3. Get clear on your vision

Double Olympic medallist (hockey) Georgie Twigg MBE knows the devastation that can arise when “you know what” hits the fan! After her team imploded at the World Cup in 2014, they hired a new psychologist and got stuck into some deep conversations so that they could come back stronger.

Georgie: “We thrashed out our vision, our values and our behaviours until we had something that we were all willing to buy into and commit to making a daily standard. The impact that had on our squad of 31 girls was phenomenal.

We knew that when we stepped onto that pitch, we’d done everything we could have done and were in the best possible position come the Olympics. These conversations can be difficult, uncomfortable and upsetting, but if you want the turnaround, you have to be brave.”

Georgie also touched on the interesting point that the typical work culture consists of transactional-based relationships, whereas sporting teams tend to create a greater sense of belonging so that you can express yourself without fear of retribution.

4. Create parity

Howard also suggests that creating a level playing field has potential to help an underperforming team refocus on success.

Howard: “Sometimes I think human resources cause a sense of ‘otherness’ because of incentives like bonuses. If we’re trying to keep everyone feeling as important as each other and to see each other as a teammate, it doesn’t help for anyone’s ego to get too big.”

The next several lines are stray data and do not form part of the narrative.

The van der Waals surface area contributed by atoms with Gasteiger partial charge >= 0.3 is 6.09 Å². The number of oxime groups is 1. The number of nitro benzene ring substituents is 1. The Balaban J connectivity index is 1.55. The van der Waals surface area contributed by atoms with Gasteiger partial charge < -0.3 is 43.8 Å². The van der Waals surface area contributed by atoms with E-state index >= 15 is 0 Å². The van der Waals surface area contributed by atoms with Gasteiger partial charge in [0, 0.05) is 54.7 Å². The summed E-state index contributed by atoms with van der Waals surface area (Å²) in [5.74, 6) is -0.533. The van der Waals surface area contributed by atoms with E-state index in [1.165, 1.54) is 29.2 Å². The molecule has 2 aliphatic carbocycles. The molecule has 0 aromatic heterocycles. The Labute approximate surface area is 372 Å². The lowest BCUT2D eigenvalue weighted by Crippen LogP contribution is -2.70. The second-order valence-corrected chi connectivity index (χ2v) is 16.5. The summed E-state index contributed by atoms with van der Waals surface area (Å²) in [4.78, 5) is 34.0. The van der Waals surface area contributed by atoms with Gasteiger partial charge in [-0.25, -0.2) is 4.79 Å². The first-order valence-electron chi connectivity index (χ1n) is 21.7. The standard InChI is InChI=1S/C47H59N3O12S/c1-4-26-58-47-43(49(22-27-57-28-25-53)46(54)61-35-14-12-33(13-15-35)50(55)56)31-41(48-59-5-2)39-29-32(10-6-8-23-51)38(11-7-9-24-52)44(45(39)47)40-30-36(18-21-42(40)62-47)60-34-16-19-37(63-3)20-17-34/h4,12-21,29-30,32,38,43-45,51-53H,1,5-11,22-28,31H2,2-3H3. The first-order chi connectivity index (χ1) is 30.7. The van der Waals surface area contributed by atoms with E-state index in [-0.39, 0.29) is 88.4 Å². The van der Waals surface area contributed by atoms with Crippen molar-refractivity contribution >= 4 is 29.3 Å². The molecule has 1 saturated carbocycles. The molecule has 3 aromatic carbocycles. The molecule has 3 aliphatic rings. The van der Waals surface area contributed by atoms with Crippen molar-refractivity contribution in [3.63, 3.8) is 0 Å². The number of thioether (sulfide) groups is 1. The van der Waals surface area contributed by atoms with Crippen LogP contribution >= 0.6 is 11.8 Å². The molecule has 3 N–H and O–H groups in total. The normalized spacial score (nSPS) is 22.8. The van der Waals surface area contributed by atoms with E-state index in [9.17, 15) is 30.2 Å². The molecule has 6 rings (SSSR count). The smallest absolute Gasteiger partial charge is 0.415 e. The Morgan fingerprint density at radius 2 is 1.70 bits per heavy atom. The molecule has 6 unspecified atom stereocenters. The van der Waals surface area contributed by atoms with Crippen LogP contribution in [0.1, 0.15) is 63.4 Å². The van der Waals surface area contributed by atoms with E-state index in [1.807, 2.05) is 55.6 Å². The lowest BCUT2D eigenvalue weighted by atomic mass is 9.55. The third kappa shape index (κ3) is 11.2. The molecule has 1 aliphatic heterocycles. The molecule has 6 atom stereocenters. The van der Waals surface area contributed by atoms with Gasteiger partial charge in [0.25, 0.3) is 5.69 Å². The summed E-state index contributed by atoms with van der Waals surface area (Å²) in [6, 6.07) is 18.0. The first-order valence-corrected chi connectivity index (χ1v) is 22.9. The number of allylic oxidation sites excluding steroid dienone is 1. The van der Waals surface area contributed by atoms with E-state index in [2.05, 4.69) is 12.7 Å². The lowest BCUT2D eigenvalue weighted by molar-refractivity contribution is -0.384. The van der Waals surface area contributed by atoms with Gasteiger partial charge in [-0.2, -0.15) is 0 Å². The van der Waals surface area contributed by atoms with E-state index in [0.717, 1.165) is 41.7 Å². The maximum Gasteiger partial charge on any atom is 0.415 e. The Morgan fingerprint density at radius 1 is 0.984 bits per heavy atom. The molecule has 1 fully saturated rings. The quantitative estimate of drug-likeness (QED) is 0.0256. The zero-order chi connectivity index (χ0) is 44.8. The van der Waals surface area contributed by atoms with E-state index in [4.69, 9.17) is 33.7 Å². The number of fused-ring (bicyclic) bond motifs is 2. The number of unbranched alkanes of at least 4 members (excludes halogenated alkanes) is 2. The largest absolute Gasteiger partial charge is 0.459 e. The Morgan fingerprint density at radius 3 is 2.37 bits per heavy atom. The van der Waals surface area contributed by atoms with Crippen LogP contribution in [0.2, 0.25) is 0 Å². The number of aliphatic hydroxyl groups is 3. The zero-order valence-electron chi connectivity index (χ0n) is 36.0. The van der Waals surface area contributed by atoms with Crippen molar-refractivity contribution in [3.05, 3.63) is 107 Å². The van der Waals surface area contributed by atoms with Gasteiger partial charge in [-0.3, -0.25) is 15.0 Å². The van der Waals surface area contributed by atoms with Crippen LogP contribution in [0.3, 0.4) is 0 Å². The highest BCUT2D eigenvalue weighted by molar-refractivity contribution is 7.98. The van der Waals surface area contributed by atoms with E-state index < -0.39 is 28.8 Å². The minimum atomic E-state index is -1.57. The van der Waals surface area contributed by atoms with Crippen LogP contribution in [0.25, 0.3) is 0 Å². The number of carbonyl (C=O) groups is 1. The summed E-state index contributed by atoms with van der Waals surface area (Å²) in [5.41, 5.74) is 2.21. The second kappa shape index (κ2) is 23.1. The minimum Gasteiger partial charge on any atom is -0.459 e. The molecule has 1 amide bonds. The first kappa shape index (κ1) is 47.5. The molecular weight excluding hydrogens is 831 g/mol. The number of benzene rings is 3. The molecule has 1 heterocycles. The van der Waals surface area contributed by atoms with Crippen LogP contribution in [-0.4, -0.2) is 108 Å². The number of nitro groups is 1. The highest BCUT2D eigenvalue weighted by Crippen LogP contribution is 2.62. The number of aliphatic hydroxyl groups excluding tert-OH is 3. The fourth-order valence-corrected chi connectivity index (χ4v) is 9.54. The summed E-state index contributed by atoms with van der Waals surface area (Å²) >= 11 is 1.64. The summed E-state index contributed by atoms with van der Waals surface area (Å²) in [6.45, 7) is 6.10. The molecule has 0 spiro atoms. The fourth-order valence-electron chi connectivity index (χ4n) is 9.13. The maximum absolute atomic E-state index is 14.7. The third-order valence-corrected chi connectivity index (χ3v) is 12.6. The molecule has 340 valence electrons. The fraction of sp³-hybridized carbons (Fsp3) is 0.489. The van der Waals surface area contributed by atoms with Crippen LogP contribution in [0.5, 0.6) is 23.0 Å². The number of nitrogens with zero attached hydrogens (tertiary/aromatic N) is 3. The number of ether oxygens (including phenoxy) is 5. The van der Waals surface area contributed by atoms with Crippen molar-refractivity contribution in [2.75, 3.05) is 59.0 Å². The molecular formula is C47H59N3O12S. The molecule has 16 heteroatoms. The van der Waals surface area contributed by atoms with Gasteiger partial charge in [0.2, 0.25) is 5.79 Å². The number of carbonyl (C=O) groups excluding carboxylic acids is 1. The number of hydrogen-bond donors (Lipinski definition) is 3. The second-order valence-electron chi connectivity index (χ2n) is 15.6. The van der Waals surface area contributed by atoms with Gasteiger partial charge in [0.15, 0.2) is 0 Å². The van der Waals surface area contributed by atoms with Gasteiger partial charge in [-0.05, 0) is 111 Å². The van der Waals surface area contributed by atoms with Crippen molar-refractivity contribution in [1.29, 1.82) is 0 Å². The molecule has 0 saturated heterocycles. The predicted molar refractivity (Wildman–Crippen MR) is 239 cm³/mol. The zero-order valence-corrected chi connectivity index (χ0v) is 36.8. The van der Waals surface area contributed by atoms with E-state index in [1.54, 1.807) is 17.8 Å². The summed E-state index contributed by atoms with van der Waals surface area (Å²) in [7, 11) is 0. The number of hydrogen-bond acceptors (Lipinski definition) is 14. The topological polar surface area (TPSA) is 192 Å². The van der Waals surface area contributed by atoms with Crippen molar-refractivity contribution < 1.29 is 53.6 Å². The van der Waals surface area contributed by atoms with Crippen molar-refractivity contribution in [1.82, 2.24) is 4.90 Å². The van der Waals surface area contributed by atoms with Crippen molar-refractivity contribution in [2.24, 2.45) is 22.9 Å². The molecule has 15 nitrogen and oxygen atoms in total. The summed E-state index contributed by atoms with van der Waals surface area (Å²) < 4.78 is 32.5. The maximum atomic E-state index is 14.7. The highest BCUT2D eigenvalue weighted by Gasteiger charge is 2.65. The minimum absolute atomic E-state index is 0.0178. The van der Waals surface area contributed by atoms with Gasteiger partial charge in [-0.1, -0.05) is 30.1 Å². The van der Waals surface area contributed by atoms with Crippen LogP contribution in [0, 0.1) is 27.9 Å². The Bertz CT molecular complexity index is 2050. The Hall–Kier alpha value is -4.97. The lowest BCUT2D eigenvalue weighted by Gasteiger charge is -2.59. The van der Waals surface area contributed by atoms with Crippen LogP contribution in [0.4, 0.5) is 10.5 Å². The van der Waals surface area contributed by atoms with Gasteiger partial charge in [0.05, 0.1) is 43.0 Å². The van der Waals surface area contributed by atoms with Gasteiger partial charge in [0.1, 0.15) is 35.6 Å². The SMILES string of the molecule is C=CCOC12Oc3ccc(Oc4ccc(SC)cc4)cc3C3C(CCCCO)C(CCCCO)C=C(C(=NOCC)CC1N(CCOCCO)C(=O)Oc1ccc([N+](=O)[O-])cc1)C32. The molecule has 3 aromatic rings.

This sentiment is echoed by solicitor and former professional footballer Josh Low who is now a commercial property solicitor at CMS.

Josh: “When we set rules or seek ways to improve, those rules need to be applicable to everybody. You can’t have your star striker turn up late every day (or your top lawyer) and make that okay if you fire the tea lady for doing the same. The rules work best when applied across the board.”

5. Develop gratitude

Howard: “I realised that I never thanked my training partners enough. Nobody does great things alone. We have the help of our predecessors and our teammates; we owe them thanks. Sometimes I wondered why my training partners worked their butts off when they didn’t make the national team, but what I should have done is thanked them more.”

If you’re up for a dose of gratitude, you’ll likely love my earlier blog 4 Easy Ways To Live With Less Fear And Set Yourself Up For Abundance.

What’s clear to me is that when we apply a few overarching principles to how we interact as a team, we actively breathe life into how we behave as a collective.

Which of the five ways to create an empowered team appeals to you the most? Would it be cultivating emotional intelligence, adopting a policy of open communication, getting clear on your vision, creating parity or developing gratitude? I’d love to hear. Drop me a message!

We can evolve through pain or through choice.

Why wait until you hit rock bottom?

You can develop a team that maintains peak performance by integrating wellbeing and inclusivity right now.

At Fuel + Move, our programmes are designed to empower you and help you evolve as an individual and as part of a team. We offer built-in accountability and cross-community learning because when you join my community, you’re in my team!

Parul Patel

Parul is an experienced international lawyer, demanding client, disruptive consultant and thought-provoking non-executive director and board advisor.

She's advised law firms and big global brands like Nike, Speedo and Manchester United, as well as supporting inner-city social change programmes, startups and scale-ups. Fuel+Move is born of her passion to improve interaction with the legal sector and achieve a better experience with better outcomes for its stakeholders.

Parul Patel can be found here: